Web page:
What books are you waiting for this Wednesday?

Tuesday, November 1, 2011

Review: I Was Jane Austen's Best Friend by Cora Harrison

I Was Jane Austen’s Best Friend
by Cora Harrison
September 28, 2010

Borrowed from Library
Goodreads Page
Amazon Page
Grade: A-

When shy Jenny Cooper goes to stay with her cousin Jane Austen, she knows nothing of the world of beautiful dresses, dances, secrets, gossip, and romance that Jane inhabits. At fifteen, Jane is already a sharp observer of the customs of courtship. So when Jenny falls utterly in love with Captain Thomas Williams, who better than Jane to help her win the heart of this dashing man?

But is that even possible? After all, Jenny’s been harboring a most desperate secret. Should it become known, it would bring scandal not only to her, but also to the wonderful Austen family. What’s a poor orphan girl to do?

In this delicious dance between truth and fiction, Cora Harrison has crafted Jenny’s secret diary by reading everything Jane Austen wrote as a child and an adult, and by researching biographies, critical studies, and family letters. Jenny’s diary makes the past spring vividly to life and provides insight into the entire Austen family—especially the beloved Jane.

It's true, I overuse the word delightful, but this book was absolutely delightful in every sense of the word.  From the design and little pictures accompanying the text to the characters of a teenage Jane Austen and her cousin Jenny Cooper, everything about it made me want to buy my very own copy so I could read it on rainy days to cheer myself up.

The author made an excellent choice in writing this book as a series of diary entries by Jenny Cooper.  A more typical third-person narrative would have either invited comparison with Miss Austen or worse, caused the author to attempt to mimic that style.  As it is, the diary entries are in an entirely new and original voice, giving the reader a very different look at the famous novelist.

I loved Jenny's voice as conveyed through her diary.  She's both sweet and naive as she attempts to navigate her new life first as a ward of her brother and his less than congenial wife and then as she becomes a fixture in her cousin Jane's enormous and slightly rowdy family.  Jenny’s also coming to terms with the slight prospects of a gentleman's daughter without a fortune.  If it sounds like the plot of a Jane Austen novel, well, yes.  And that’s part of the brilliance of the book.  Any reader familiar with Austen’s novels will recognise situations, partial quotes, and even characters, and the fact that this is handled so well just made me smile.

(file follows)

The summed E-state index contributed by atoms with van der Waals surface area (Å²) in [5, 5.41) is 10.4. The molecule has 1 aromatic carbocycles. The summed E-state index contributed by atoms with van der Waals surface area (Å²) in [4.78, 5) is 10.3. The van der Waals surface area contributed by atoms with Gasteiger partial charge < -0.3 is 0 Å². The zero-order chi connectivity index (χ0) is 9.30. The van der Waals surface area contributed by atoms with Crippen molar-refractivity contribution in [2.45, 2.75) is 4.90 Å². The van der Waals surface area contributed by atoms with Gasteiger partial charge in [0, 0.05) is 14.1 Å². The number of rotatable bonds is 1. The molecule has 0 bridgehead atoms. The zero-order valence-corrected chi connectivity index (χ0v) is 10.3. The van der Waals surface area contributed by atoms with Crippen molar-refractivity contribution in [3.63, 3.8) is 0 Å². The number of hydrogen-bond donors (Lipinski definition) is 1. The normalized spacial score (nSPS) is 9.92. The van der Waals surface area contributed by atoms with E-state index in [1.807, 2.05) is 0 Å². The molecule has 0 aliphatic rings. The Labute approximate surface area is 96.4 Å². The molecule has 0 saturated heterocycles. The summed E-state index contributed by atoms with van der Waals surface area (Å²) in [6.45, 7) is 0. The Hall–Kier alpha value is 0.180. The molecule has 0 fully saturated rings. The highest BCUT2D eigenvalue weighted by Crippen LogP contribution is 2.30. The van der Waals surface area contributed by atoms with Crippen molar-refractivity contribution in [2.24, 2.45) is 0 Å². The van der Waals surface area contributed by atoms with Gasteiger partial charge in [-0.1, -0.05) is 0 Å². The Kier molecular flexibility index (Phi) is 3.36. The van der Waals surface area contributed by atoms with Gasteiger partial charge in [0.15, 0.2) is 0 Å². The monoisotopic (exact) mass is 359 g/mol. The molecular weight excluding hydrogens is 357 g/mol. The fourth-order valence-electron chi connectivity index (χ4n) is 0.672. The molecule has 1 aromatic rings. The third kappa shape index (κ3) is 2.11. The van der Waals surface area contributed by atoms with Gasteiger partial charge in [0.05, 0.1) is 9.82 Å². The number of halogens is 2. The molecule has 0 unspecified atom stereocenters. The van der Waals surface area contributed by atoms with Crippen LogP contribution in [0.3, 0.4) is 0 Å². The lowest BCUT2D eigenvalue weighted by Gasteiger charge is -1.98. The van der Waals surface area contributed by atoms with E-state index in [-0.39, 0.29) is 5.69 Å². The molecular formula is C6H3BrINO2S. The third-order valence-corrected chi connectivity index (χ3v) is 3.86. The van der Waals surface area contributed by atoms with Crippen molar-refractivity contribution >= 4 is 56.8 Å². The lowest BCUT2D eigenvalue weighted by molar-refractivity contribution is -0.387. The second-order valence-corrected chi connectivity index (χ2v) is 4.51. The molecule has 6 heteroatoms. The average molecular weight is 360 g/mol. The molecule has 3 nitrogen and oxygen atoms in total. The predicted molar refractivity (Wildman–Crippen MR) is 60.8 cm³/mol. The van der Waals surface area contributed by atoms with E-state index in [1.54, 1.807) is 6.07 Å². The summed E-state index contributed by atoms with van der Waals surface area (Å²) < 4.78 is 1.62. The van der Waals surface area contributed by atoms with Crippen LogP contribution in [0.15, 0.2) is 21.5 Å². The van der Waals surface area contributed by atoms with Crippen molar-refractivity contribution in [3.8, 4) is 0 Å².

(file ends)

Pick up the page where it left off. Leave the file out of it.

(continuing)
Some readers may find Jenny overly sweet.  In Pride and Prejudice terms, she’s much more a Jane than a Lizzie, but I found her gentleness and delicacy a nice change from the more usual YA heroine.  Jane is the character with all the fire, and while Jenny is both diplomatic and at times stubborn, Jane’s wit and sense of humour nearly flares off the page.  The friendship that develops helps both girls come of age.  Even as a teenager, Jane’s writing plays a major role in her life, and we get to see some of her rough stories and sketches.  I’m not familiar enough with Austen’s Juvenilia to know if these snippets come from her actual teenage work, but I based on how well the pieces fit into the action and themes of the book, I doubt it.

Not all the members of Jane’s large family are fully developed, and even towards the end, I was getting some of the brothers’ names mixed up, but they all are endearing.  I definitely sympathize with Jane though - I think if I had that large of a family, I’d want some peace and quiet for writing too!

If you’re a reader interested in Jane Austen or just want a lovely little story about two girls in Regency England, I’d definitely recommend this book.  It would be lovely “cuddled up during a snowstorm” reading!

Monday, October 31, 2011

October Reads

Lots of good books this month!  The month seems to have gone really fast, but then it seems like forever since I read Little Blog or Lola.

So the books I read this October:

Little Blog on the Prairie by Cathleen Davitt Bell
Lola and the Boy Next Door by Stephanie Perkins
Beautiful Americans by Lucy Silag
Wanderlust by Lucy Silag
Experienced by Lucy Silag
The Name of the Star by Maureen Johnson
Son of Neptune by Rick Riordan
Birthmarked by Caragh O'Brien
The Girl of Fire and Thorns by Rae Carson
Spoiled by Heather Cocks and Jessica Morgan
Conspiracies by Mercedes Lackey and Rosemary Edgehill
Dreaming Anastasia by Joy Preble
Prized by Caragh O'Brien
Dearly, Departed by Lia Habel
Bunheads by Sophie Flack
dancergirl by Carol M Tanzman
Tangled by Carolyn Mackler
Six Rules of Maybe by Deb Caletti
Hooked by Catherine Greeman
Five Flavors of Dumb by Antony John
Suite Scarlett by Maureen Johnson
Scarlett Fever by Maureen Johnson
Arc of Justice: A Saga of Race, Civil Rights, and Murder in the Jazz Age by Kevin Boyle
The FitzOsbornes in Exile by Michelle Cooper
Glow by Amy Kathleen Ryan
Little Women and Me by Lauren Baratz-Logsted
If I Tell by Janet Gurtler
The Total Tragedy of a Girl Named Hamlet by Erin Dionne
Fracture by Megan Miranda
Mastiff by Tamora Pierce
Terrier by Tamora Pierce

I joined two challenges - the Paranormal Reading Challenge hosted by Marie over at Ramblings of a Daydreamer and NetGalley October hosted by Red House Books.  I'm happy to say I met both my reading goals, hurray!